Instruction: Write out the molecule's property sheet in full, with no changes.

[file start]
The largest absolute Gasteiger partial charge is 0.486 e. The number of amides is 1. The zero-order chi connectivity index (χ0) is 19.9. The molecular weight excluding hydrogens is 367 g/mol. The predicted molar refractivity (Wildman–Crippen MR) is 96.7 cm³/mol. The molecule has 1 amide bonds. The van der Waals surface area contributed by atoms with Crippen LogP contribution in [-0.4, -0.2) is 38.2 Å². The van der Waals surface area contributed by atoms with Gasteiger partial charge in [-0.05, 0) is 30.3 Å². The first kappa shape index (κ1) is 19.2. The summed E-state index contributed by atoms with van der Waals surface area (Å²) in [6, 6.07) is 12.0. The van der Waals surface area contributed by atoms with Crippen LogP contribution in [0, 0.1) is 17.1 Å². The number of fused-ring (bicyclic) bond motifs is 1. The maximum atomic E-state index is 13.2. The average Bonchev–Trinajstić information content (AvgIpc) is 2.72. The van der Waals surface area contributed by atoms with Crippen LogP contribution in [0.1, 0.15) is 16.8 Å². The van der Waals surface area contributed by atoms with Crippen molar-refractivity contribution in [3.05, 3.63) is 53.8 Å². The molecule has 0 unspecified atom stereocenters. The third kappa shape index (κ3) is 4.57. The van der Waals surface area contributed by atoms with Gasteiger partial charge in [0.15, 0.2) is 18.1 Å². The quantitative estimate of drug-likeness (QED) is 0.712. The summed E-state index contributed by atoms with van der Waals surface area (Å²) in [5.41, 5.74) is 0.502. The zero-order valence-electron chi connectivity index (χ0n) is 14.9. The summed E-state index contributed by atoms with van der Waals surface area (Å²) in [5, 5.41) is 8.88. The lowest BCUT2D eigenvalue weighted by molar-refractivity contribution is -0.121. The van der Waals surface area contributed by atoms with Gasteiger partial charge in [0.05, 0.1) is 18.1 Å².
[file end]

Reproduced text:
The largest absolute Gasteiger partial charge is 0.486 e. The number of amides is 1. The zero-order chi connectivity index (χ0) is 19.9. The molecular weight excluding hydrogens is 367 g/mol. The predicted molar refractivity (Wildman–Crippen MR) is 96.7 cm³/mol. The molecule has 1 amide bonds. The van der Waals surface area contributed by atoms with Crippen LogP contribution in [-0.4, -0.2) is 38.2 Å². The van der Waals surface area contributed by atoms with Gasteiger partial charge in [-0.05, 0) is 30.3 Å². The first kappa shape index (κ1) is 19.2. The summed E-state index contributed by atoms with van der Waals surface area (Å²) in [6, 6.07) is 12.0. The van der Waals surface area contributed by atoms with Crippen LogP contribution in [0, 0.1) is 17.1 Å². The number of fused-ring (bicyclic) bond motifs is 1. The maximum atomic E-state index is 13.2. The average Bonchev–Trinajstić information content (AvgIpc) is 2.72. The van der Waals surface area contributed by atoms with Crippen LogP contribution in [0.1, 0.15) is 16.8 Å². The van der Waals surface area contributed by atoms with Crippen molar-refractivity contribution in [3.05, 3.63) is 53.8 Å². The molecule has 0 unspecified atom stereocenters. The third kappa shape index (κ3) is 4.57. The van der Waals surface area contributed by atoms with Gasteiger partial charge in [0.15, 0.2) is 18.1 Å². The quantitative estimate of drug-likeness (QED) is 0.712. The summed E-state index contributed by atoms with van der Waals surface area (Å²) in [5.41, 5.74) is 0.502. The zero-order valence-electron chi connectivity index (χ0n) is 14.9. The summed E-state index contributed by atoms with van der Waals surface area (Å²) in [5, 5.41) is 8.88. The lowest BCUT2D eigenvalue weighted by molar-refractivity contribution is -0.121. The van der Waals surface area contributed by atoms with Gasteiger partial charge in [0.05, 0.1) is 18.1 Å².